Barcelona in the Details Part III: Royal Residences

An interesting new development for the city of Barcelona:

Barcelona to be HQ for Med union
BBC NEWS
November 4, 2008

The Spanish city of Barcelona will host the headquarters of the embryonic 43-nation Mediterranean Union.

The decision was announced on Tuesday at a meeting of foreign ministers from the union’s participating countries in Marseilles, southern France.

The union embraces 27 EU states and countries in the Middle East and North Africa. Joint work is planned in areas such as water, energy and education.

France’s President Nicolas Sarkozy launched the union at a summit in July.

Barcelona was the site of a previous EU-led Mediterranean initiative, called the Barcelona Process.

Arab-Israeli tensions dogged that process, but diplomats say a compromise deal was reached on Tuesday.

Despite its initial opposition, Israel finally agreed to the Arab League participating “at all levels” of the union, provided an Israeli was appointed as one of five deputy secretary generals, Reuters news agency reported.

The secretary general has not yet been named.

The union is being co-chaired by Mr Sarkozy and Egyptian President Hosni Mubarak.

Mr Sarkozy has said the new grouping will help “build peace in the Mediterranean”.

The article does not mention that the headquarters for the organization will be the Royal Palace of Pedralbes which, along with other royal residences in Barcelona, has an interesting history.

The original Royal Palace in Barcelona’s Gothic Quarter, known as the Palau Reial Major (the “Great Royal Palace”) was built for the Counts of Barcelona, who started off around 800 A.D. as vassals of the King of France. The Counts eventually achieved independence from France and became the Kings of the Kingdom of Aragon through dynastic marriage around 1100, with Barcelona serving as the capital for four centuries. During the time of its greatest expansion, Barcelona was the capital of a Mediterranean empire that included Eastern Spain, the Balearic islands, parts of what is today Southern France, Sardinia, Sicily, Southern Italy, and Greece.

The palace, like the city, expanded over time, and like most great Catalan architecture of the 12th to 15th centuries, was heavily influenced by Cluny and the Cistercian movement. Eventually, with the centralization of power in Castille under the Habsburgs and later the Bourbons, independence was lost and the building became the home of the Inquisition in Barcelona. After the downfall of that particular institution, the property was returned to the city, which has restored it and it now forms part of the city history museum complex:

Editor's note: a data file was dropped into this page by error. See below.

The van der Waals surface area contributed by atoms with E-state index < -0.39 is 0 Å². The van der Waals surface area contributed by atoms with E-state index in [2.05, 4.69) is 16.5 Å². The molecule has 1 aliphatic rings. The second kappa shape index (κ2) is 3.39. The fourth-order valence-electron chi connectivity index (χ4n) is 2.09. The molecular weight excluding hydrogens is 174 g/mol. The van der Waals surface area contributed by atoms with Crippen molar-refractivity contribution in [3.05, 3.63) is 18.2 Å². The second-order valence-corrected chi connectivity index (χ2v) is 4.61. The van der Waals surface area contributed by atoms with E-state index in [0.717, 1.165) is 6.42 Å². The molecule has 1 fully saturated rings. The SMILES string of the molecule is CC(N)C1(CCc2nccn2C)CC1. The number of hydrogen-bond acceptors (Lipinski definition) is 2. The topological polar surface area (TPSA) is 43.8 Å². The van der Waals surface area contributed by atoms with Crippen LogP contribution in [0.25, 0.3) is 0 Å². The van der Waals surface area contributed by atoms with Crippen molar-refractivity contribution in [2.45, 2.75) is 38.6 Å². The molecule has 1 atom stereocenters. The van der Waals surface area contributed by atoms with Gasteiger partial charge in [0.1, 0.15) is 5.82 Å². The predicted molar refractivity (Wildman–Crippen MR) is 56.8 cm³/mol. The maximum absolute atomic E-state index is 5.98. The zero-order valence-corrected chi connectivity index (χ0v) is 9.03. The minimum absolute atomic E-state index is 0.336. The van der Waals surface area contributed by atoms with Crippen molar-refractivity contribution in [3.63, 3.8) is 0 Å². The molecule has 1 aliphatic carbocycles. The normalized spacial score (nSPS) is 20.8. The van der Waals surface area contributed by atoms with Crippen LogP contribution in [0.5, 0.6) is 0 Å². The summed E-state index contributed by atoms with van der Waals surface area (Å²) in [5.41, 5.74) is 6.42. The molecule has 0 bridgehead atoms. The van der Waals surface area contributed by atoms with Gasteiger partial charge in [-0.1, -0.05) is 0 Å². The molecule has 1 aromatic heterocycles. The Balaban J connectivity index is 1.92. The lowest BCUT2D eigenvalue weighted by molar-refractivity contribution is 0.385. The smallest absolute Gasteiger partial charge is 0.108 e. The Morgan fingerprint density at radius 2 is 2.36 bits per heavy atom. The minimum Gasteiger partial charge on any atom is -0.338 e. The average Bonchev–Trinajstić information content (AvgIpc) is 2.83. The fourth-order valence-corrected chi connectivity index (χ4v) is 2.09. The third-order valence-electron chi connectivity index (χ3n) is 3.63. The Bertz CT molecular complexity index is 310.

Probably the most famous event to occur at this palace was when Columbus returned from his first voyage to America, and presented himself here before Ferdinand and Isabel, who were in the city at the time of his arrival.

When visiting Barcelona, the official residence of the Spanish Royal Family is now the Palauet Albéniz (the “Little Palace” named after the Catalan composer Isaac Albéniz) located on Montjuich. The mood of this 1928 neoclassical revival structure, in a heavy and somewhat severe Castilian style that is not at all organic to Catalan architectural tradition, is somewhat lightened by its attractive gardens. It is located close to the National Museum of Catalan Art and the complex built for the 1992 Barcelona Olympics:

The Palau de Pedralbes which will form the HQ for the nascent Mediterranean Union did not in fact start out as a royal place, and only briefly served as a royal residence. The present structure was the weekend/country residence of Count Eusebi Güell, a Barcelona industrialist and the most important patron of Gaudí. It was visited briefly by King Alfonso XIII when it was remodeled and expanded as a Royal Palace before the Civil War, so the royal connection is somewhat tenuous. It was then used by the Republican government, and following the War it was only occasionally used as a residence by General Franco during his reign (Barcelona not being one of his favorite places).

Although it is a more cheerful-looking edifice than the preceding residence and features some nice sgraffito work, it is not an especially remarkable or interesting building, and was not built by Gaudí himself:

However, Gaudí did design an interesting fountain of Hercules for the property which was recently rediscovered, and also designed the spectacular entrance pavilion and stables which were later subdivided from the grounds of the estate. The structure features a justly famous, massive iron gate guarded by a fierce dragon. As St. George is the patron saint of Barcelona, Catalans have a thing for dragons and this is probably the most amazing sculpture of one in the city:

The Palace was returned to the city, and used as a textile and ceramics museum for some time. However, the city managed to find new locations for these collections within the last year or so, and began looking for a new use for the property. It now seems to have found a purpose more worthy of a building of this size.

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